This essay demonstrates Ibn Taymiyya's engagement of historiography in ifta'. It draws upon fatwas on pilgrimage to Ascalon, travel to shrines of al-Husayn in Ascalon and Cairo, and visits to Jerusalem and Hebron. Ibn Taymiyya weaves sophisticated historical narratives into his legal reasoning against visiting tombs of prophets and Ahl al-Bayt. He exposes lacunas, contradictions and unreasonable assertions in truisms about bodies of prophets and saints and their cults. He argues against ziyara to such sites, blaming Shiis for spreading the innovation at a particularly vulnerable time for Islam. His attack on notions of the religious merits of Jerusalem and of murabata hinges upon his reconstruction of the history the Dome of the Rock and of the Islamic frontier. History leads him to stress the temporality of territorial definitions and their dependence on context. His argumentation resonates in works of later writers, demonstrating the continuing relevance of his fatwas.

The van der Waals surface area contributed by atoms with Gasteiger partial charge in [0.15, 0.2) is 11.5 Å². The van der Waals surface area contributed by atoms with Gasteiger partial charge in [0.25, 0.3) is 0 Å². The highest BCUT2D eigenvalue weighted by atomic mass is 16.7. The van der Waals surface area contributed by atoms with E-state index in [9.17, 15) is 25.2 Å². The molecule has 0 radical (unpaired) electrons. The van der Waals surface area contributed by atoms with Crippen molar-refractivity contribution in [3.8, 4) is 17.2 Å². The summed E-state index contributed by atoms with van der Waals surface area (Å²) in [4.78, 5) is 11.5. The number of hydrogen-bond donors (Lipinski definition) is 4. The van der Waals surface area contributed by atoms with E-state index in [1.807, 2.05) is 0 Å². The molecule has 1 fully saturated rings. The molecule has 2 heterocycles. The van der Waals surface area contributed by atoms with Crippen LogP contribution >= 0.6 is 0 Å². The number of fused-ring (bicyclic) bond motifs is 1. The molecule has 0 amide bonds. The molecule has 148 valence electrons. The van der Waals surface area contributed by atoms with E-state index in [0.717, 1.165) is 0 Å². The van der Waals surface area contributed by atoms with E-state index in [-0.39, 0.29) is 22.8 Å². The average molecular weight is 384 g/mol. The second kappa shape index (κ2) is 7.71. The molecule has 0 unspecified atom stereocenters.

- Ibn Taymiyya
- Shrine of al-Husayn
ASJC Scopus subject areas
- Sociology and Political Science